If any one thread runs between my weekly blogs, it's the rivers. Being at the meeting place of the three sisters, the Rivers Barrow, Nore and Suir, that's probably not a surprise. But in all those blogs, one I think has been missing, the social element of the rivers, the connections between its riverside communities and the activities it brought.
One of my earliest memories of this interconnection was as a nipper going in the punt with my Father, Bob and Uncle Sonny to a wake in Great Island, directly across the river in Co Wexford. On reaching the quayside, I recall the fear of walking on the timber slated jetty, expecting I'd trip or fall down between the gaps. Next along the old road and under the Barrow Bridge, towering above me and worrying a train might come along. All new and wondrous. Then a concreted driveway, and a sweep down to an old two storey house, the driveway of which was lined with groups, predominately of men, and we stopped and talked to all. Into the house then and I have a memory of being wrapped up in female hospitality, ushered into a kitchen and a huge fuss being made, while the men went elsewhere. Although only snatches of memory, the overall feeling was of acceptance and welcome.
My grandmother often talked about boating trips on the river and visiting "neighbours". In her glass case she kept her mementos amongst which for years was a carefully folded piece of newspaper, upon which was a poem. Occasionally she'd take it out as she reminisced about these trips, and at some point would include her reciting these lines called Dunbrody by Kathy Leach, a contemporary of hers, who lived in the High Street, Cheekpoint.
In the springtime and in the summer, autumn and winter too.
I can see Dunbrody Abbey, nestling close beside the Suir;
I can see Dunbrody Abbey standing there so quiet and still,
sorrounded by the green fields, and the banks of Campile Pill.
How we loved the Sunday evenings in the summer long ago;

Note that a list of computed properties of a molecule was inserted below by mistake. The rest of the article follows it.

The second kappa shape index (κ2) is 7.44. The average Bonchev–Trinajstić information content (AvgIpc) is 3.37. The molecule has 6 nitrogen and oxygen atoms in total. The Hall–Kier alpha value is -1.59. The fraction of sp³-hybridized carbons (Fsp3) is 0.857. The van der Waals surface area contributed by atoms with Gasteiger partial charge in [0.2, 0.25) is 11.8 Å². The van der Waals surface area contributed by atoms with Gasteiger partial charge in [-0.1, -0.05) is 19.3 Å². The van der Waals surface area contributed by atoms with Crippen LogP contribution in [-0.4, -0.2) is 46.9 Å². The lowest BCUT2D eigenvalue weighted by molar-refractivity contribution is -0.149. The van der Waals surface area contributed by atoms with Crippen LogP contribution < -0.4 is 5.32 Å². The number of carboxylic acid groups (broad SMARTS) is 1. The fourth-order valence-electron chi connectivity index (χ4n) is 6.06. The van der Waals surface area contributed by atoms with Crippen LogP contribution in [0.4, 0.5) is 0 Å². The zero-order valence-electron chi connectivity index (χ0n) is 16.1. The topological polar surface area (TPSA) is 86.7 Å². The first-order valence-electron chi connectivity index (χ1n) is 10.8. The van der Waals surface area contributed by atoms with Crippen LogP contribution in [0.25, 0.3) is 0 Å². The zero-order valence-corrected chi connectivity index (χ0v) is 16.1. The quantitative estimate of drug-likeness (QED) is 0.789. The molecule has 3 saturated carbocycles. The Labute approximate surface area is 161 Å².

We urged the boys to get a boat, we coaxed them for to row.
They were great navigators, we never had a spill.
But sure we were delighted when we got through Campile Pill.
Then we went to see the Abbey, it looked so peaceful there.
It is a sacred place, where holy monks did pray.
We thought it part of heaven as we went on our way.
Up to Horeswood Chapel, where the bell rings every day.
When I hear the angelus bell ring, now calling all to pray,
it brings back golden memories of bygone happy days;
The old friends are all scattered now, some are dead and gone.
But rememberance of Dunbrody will forever linger on.
And of course there were events such as the regattas which I covered recently and the dances in the village. Not just in the Reading Room, but also at the cross roads and on the village green and on the strand road. I haven't a notion how they were organised, but have no doubt but that was as easy to promote and we would find it now. Passed by boat to boat, person to person, or maybe prearranged and agreed in a cyclical fashion. Apparently they would try to match the prevailing tides and would travel the rivers to Glass house, Ballinlaw, Great Island, Campile, Ballyhack and beyond. My father told me he could recall the stage being brought from the Reading Room to the Green. Apparently a great fuss was made to have the village looking at its best. And then via the river they came, in punt prong and sailing yawl and pleasure craft and an evening of song, music and dancing was enjoyed long into the summer nights. I've never seen a photo of it, but below is one I came across in a book called Lismore by Eugene F Dennis, which might give a sense.
As a consequence of the fishing, the travel and the social outings the communities of the river were much closer in the past. Marriage between the villages was more common and those ties strengthened the bonds between us. My Grandmother (her Grandfather was a Malone of Clearystown below New Ross) was often to be heard commenting on the happenings over in Nuke(directly across from the Russianside, in Co Wexford). Maybe it was the Whitty's and whether the boats were moored off, or fishing. Or compliment Mrs Murphy having the smoke out early in the morning, or maybe that there was a light on overnight in Shalloes and wondering if anyone was sick. I can often recall Josie Whitty of Nuke, who died earlier this year herself, attending local funerals in Faithlegg.
But this last generation has seen a dramatic shift in this connection to the rivers. The loss of the fishing has certainly played a decisive role, but already the old traditional ways were under threat. Perhaps even more so its being faced with so many options and activities, that the simpler pleasures have been lost. Odd when you think that we have never had such great opportunities to communicate, that those that are a little more than a half mile away now feel so distant.
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